HARPSWELL — The dense, spruce-fir forests behind the town offices are home to dramatic cliffs where osprey nest, and vernal pools where salamanders breed.
But just how much of that land could be developed, or should be preserved?
In an effort to answer those questions, the Conservation Commission received a grant to fund a study of the 205 town-owned acres between Strawberry Creek and the cliffs along Long Reach.
Normandeau Associates, a Falmouth-based environmental consulting firm, recently concluded the study, and reported the preliminary findings to the Conservation Commission this month.
The four parcels in the study were purchased by the town over the course of 24 years, beginning in 1978 and ending in 2002. They include a 2.3-mile loop trail, steep cliffs, the highest point in Harpswell, as well as the community television station, recycling center and the town offices.
The report found that “a good portion” of the land on the east side of the property, near the Long Reach cliffs, would be challenging and expensive to develop due to shallow bedrock and steep slopes. It recommended preserving these areas for public recreation use because of their scenic value.
Two of the five town-owned parcels would be suitable for development: a two-acre section between Henry’s and Strawberry creeks and a 16,000-foot section along Harpswell Sound, across Mountain Road from the town offices. A road would have to be built from the town offices to access the first section, while the second could be suitable for a waterfront park or boat ramp.
During their field surveys, the consultants found several streams, wetlands and vernal pools on the property. They discovered wood frog and salamander egg masses in some of the pools, but none of them met the state definition of a significant vernal pool.
Regardless, they concluded that “these pools represent biological resources and serve as critical features to the food web of the entire area.”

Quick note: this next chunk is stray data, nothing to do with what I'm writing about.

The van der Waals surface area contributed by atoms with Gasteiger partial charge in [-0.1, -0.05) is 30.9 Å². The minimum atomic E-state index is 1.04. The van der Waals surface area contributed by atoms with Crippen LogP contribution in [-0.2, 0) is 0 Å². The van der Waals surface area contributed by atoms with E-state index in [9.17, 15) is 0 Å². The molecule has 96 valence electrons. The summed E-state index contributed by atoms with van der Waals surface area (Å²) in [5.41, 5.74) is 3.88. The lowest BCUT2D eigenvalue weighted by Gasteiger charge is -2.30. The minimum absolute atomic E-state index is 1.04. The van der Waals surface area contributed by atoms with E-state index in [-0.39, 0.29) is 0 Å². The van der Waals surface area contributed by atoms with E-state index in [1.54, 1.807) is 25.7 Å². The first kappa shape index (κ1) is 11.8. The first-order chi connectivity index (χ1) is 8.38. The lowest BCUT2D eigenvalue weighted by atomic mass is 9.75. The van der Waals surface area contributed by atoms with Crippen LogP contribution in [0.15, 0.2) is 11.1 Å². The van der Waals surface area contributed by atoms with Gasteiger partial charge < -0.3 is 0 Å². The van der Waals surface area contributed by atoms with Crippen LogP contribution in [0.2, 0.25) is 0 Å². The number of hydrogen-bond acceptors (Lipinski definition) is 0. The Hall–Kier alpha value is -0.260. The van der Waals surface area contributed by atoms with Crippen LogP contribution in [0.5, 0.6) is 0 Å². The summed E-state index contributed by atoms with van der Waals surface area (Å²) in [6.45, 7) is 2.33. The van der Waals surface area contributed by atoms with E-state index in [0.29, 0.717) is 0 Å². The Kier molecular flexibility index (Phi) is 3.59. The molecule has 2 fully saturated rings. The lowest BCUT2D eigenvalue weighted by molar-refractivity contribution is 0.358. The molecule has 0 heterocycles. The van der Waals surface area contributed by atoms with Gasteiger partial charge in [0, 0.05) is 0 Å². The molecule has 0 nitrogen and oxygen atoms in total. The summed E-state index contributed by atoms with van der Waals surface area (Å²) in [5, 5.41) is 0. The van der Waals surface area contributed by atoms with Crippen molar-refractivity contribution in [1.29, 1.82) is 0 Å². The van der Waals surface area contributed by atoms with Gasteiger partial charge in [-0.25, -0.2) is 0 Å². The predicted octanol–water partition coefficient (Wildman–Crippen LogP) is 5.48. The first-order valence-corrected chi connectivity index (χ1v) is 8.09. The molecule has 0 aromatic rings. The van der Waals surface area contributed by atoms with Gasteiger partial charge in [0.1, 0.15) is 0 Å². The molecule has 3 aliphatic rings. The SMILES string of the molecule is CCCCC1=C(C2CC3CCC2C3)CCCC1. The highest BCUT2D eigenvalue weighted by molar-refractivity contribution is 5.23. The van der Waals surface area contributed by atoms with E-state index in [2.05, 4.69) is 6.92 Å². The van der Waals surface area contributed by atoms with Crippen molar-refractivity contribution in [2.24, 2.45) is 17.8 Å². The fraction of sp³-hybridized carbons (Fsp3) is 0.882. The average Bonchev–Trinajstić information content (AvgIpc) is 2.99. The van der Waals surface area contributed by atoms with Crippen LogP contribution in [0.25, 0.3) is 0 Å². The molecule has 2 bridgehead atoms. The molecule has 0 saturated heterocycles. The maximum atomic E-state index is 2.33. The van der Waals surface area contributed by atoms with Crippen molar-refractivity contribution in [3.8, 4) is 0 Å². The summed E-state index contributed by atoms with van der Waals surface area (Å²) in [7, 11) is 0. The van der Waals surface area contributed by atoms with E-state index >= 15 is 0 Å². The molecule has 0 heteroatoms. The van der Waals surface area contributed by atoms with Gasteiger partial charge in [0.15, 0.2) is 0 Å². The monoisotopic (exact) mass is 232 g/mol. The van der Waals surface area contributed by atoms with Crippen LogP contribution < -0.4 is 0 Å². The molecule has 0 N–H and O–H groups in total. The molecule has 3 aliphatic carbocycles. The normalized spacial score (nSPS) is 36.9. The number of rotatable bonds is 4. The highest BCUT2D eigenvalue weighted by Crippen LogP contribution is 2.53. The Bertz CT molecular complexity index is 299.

Other wildlife sightings included three osprey perching along the cliffs by Long Reach, and a fox den with three kittens near the cell phone tower. Although they were not seen, the consultants assumed that deer, skunks, raccoons and other small mammals live on the property, too.
There were few rare or threatened habitats on the property. The vast majority was defined as spruce-fir forest, although the Cliff Trail viewpoint contains a rare three-toothed cinquefoil and low-bush blueberry community.
The trails that crisscross the town-owned land “provide a good opportunity for the public to enjoy this property,” according to the report. However portions of the Cliff Trail are suffering from erosion, including a section along the Long Reach cliffs.
Normandeau is still finalizing its report with new input from the Conservation Commission, which will present the findings at a special workshop with the Board of Selectmen in late July. A public hearing on the report will be held at the meeting.
Based on the report’s findings, a future Town Meeting will decide whether to place a conservation easement on some portion of the land.